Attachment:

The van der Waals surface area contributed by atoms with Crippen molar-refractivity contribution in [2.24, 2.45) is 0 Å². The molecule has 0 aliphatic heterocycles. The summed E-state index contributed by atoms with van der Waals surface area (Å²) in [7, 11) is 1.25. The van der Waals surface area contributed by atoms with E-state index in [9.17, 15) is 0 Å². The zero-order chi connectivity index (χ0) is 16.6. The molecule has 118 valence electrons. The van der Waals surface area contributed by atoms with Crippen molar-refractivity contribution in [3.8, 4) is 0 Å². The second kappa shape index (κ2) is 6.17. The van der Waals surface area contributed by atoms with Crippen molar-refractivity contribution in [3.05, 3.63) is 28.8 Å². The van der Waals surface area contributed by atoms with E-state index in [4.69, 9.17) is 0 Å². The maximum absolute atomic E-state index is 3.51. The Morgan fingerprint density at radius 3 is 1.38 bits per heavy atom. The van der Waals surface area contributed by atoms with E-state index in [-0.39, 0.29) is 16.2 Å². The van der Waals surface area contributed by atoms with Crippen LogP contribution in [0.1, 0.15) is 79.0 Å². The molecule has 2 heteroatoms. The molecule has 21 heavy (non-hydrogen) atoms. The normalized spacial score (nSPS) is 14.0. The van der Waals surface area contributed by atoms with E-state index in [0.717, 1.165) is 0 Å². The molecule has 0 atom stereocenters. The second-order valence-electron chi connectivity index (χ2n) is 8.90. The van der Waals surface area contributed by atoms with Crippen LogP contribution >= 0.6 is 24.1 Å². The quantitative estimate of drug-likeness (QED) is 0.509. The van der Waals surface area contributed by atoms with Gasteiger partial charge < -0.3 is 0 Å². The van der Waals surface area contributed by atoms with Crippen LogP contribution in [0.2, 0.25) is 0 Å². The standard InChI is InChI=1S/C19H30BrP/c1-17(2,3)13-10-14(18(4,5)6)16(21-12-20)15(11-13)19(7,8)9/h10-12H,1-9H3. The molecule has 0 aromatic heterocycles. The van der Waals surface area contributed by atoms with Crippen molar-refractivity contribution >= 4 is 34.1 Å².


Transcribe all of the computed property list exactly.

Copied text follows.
The van der Waals surface area contributed by atoms with Crippen molar-refractivity contribution in [2.24, 2.45) is 0 Å². The molecule has 0 aliphatic heterocycles. The summed E-state index contributed by atoms with van der Waals surface area (Å²) in [7, 11) is 1.25. The van der Waals surface area contributed by atoms with E-state index in [9.17, 15) is 0 Å². The zero-order chi connectivity index (χ0) is 16.6. The molecule has 118 valence electrons. The van der Waals surface area contributed by atoms with Crippen molar-refractivity contribution in [3.8, 4) is 0 Å². The second kappa shape index (κ2) is 6.17. The van der Waals surface area contributed by atoms with Crippen molar-refractivity contribution in [3.05, 3.63) is 28.8 Å². The van der Waals surface area contributed by atoms with E-state index in [4.69, 9.17) is 0 Å². The maximum absolute atomic E-state index is 3.51. The Morgan fingerprint density at radius 3 is 1.38 bits per heavy atom. The van der Waals surface area contributed by atoms with E-state index in [-0.39, 0.29) is 16.2 Å². The van der Waals surface area contributed by atoms with Crippen LogP contribution in [0.1, 0.15) is 79.0 Å². The molecule has 2 heteroatoms. The molecule has 21 heavy (non-hydrogen) atoms. The normalized spacial score (nSPS) is 14.0. The van der Waals surface area contributed by atoms with E-state index in [0.717, 1.165) is 0 Å². The molecule has 0 atom stereocenters. The second-order valence-electron chi connectivity index (χ2n) is 8.90. The van der Waals surface area contributed by atoms with Crippen LogP contribution >= 0.6 is 24.1 Å². The quantitative estimate of drug-likeness (QED) is 0.509. The van der Waals surface area contributed by atoms with Gasteiger partial charge < -0.3 is 0 Å². The van der Waals surface area contributed by atoms with Crippen LogP contribution in [0.2, 0.25) is 0 Å². The standard InChI is InChI=1S/C19H30BrP/c1-17(2,3)13-10-14(18(4,5)6)16(21-12-20)15(11-13)19(7,8)9/h10-12H,1-9H3. The molecule has 0 aromatic heterocycles. The van der Waals surface area contributed by atoms with Crippen molar-refractivity contribution >= 4 is 34.1 Å².